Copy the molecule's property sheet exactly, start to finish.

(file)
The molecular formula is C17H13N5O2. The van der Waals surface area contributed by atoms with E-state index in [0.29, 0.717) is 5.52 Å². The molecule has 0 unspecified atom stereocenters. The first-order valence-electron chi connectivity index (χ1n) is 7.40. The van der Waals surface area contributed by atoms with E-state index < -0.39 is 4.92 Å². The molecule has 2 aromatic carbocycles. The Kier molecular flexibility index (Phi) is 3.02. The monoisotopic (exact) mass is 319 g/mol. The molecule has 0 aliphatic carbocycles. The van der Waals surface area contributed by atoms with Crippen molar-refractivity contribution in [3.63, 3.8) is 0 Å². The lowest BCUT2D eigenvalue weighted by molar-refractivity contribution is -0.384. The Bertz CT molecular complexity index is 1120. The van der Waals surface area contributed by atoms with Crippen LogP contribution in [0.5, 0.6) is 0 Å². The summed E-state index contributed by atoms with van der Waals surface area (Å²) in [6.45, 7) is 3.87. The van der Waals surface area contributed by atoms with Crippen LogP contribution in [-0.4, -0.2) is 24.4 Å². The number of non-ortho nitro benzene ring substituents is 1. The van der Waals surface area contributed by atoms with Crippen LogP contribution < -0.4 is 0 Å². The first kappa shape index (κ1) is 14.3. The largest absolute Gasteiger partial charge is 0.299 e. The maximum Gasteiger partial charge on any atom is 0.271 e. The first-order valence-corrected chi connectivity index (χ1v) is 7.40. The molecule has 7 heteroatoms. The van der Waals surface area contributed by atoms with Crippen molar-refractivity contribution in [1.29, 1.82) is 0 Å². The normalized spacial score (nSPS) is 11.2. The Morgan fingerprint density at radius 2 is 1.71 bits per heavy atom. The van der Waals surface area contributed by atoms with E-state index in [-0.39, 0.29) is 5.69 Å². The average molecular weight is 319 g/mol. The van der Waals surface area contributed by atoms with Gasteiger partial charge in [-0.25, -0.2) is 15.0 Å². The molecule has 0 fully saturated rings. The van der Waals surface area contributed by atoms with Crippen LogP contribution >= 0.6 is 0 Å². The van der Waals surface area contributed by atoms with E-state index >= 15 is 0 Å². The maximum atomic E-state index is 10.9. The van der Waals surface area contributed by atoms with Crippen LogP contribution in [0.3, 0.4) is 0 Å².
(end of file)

The molecular formula is C17H13N5O2. The van der Waals surface area contributed by atoms with E-state index in [0.29, 0.717) is 5.52 Å². The molecule has 0 unspecified atom stereocenters. The first-order valence-electron chi connectivity index (χ1n) is 7.40. The van der Waals surface area contributed by atoms with E-state index < -0.39 is 4.92 Å². The molecule has 2 aromatic carbocycles. The Kier molecular flexibility index (Phi) is 3.02. The monoisotopic (exact) mass is 319 g/mol. The molecule has 0 aliphatic carbocycles. The van der Waals surface area contributed by atoms with Crippen molar-refractivity contribution in [3.63, 3.8) is 0 Å². The lowest BCUT2D eigenvalue weighted by molar-refractivity contribution is -0.384. The Bertz CT molecular complexity index is 1120. The van der Waals surface area contributed by atoms with Crippen LogP contribution in [0.5, 0.6) is 0 Å². The summed E-state index contributed by atoms with van der Waals surface area (Å²) in [6.45, 7) is 3.87. The van der Waals surface area contributed by atoms with Crippen LogP contribution in [-0.4, -0.2) is 24.4 Å². The number of non-ortho nitro benzene ring substituents is 1. The van der Waals surface area contributed by atoms with Crippen LogP contribution < -0.4 is 0 Å². The first kappa shape index (κ1) is 14.3. The largest absolute Gasteiger partial charge is 0.299 e. The maximum Gasteiger partial charge on any atom is 0.271 e. The first-order valence-corrected chi connectivity index (χ1v) is 7.40. The molecule has 7 heteroatoms. The van der Waals surface area contributed by atoms with Crippen molar-refractivity contribution in [1.29, 1.82) is 0 Å². The normalized spacial score (nSPS) is 11.2. The Morgan fingerprint density at radius 2 is 1.71 bits per heavy atom. The van der Waals surface area contributed by atoms with E-state index in [-0.39, 0.29) is 5.69 Å². The average molecular weight is 319 g/mol. The van der Waals surface area contributed by atoms with Gasteiger partial charge in [-0.25, -0.2) is 15.0 Å². The molecule has 0 fully saturated rings. The van der Waals surface area contributed by atoms with Crippen LogP contribution >= 0.6 is 0 Å². The van der Waals surface area contributed by atoms with E-state index >= 15 is 0 Å². The maximum atomic E-state index is 10.9. The van der Waals surface area contributed by atoms with Crippen LogP contribution in [0.3, 0.4) is 0 Å².